Now, we know that, over the centuries, at least two visions of this history have often opposed each other.
The first, illustrated by Eusebius of Cesarea’s Ecclesiastical History, which endeavours to present the history of the Church, from the time of the apostles up to his own times, especially with regard to the episcopal successions in the most important sees, the history of Christian theologians and heresies, as well as the stories of the martyrs.
The second is presented as an alternative to the Eusebian model, and adopts the conviction according to which there was a decay and constant corruption of Christianity from antiquity and until the Protestant Reformation of the sixteenth century.
The attitude of the reformers towards earlier Christian history is outlined by Calvin: the first ecumenical councils, up to that of Chalcedon in 451, are accepted as containing “only a pure and evident interpretation of Scripture”. In the Lutheran context, inspired by early Christian apologetics, the authors describe the history of the Church as a decadence, but in each century there remained nuclei of Christians faithful to the word of God, forming a bridge to the Reformation of the 16th century. While Eusebius endeavoured to prove the apostolic succession of bishops, Protestant historiography produced a long series of works during the Reformation period to show that the material succession of bishops was countered by a succession of expressions of truth, which emerged in every age, even if persecuted by the official Church.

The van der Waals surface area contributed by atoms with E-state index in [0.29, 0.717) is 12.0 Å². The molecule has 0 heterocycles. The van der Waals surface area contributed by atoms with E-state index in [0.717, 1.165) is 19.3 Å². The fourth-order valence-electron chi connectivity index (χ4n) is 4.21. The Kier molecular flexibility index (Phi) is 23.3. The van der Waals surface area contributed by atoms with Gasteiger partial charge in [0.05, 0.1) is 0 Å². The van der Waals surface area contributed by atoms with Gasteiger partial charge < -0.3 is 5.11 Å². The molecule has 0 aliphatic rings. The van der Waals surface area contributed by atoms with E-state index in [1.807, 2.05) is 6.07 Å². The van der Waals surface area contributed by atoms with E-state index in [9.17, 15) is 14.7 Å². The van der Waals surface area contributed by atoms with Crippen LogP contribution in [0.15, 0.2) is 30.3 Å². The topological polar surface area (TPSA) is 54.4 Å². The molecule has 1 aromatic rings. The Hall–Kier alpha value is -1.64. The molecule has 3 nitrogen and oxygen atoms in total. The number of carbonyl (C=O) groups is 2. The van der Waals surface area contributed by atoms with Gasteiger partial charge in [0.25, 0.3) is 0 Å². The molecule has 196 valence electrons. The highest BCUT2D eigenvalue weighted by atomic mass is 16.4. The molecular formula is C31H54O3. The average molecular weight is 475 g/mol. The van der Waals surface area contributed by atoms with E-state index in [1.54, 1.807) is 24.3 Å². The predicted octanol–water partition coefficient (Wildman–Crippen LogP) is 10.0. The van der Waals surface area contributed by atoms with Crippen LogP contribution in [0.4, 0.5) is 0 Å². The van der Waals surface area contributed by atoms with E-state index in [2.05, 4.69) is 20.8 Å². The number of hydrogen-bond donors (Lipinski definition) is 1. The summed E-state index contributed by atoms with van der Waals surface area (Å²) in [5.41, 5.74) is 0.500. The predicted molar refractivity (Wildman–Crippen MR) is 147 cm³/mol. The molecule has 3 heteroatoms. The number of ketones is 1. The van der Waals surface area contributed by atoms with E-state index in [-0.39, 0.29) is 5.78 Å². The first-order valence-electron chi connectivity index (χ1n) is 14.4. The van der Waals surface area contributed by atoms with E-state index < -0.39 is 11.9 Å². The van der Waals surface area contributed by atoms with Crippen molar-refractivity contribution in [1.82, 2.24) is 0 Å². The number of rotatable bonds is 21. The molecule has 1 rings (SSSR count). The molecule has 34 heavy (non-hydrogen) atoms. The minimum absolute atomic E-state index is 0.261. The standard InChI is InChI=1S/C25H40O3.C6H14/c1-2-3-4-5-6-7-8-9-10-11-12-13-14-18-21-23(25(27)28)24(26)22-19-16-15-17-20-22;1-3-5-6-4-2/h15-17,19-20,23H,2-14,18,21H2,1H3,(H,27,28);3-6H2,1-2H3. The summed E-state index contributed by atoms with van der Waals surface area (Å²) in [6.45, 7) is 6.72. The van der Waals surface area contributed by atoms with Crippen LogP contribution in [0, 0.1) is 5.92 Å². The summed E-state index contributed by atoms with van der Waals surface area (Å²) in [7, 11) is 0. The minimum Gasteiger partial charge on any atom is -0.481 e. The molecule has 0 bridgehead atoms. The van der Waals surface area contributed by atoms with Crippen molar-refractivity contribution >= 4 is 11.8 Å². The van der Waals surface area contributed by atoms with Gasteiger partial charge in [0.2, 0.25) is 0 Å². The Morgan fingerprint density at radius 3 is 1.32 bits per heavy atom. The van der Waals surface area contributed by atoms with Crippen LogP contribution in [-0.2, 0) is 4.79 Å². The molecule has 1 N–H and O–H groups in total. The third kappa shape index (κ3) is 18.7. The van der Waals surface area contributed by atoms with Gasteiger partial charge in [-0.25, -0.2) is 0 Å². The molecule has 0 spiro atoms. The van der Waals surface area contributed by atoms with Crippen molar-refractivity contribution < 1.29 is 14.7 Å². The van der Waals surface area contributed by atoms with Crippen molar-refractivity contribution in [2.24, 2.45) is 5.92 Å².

In more recent times, the Protestant theologian Adolf von Harnack (1851-1930), who reigned supreme over the history of Christian origins a century ago, gave wide currency to this second view of Church history in his lectures on “The Essence of Christianity”, which he delivered before six hundred students at the University of Berlin in 1899-1900.
A century has now passed, but some of Harnack's convictions are still fashionable, in particular his assertion that nothing can be said with scientific certainty about the first two centuries of Church history.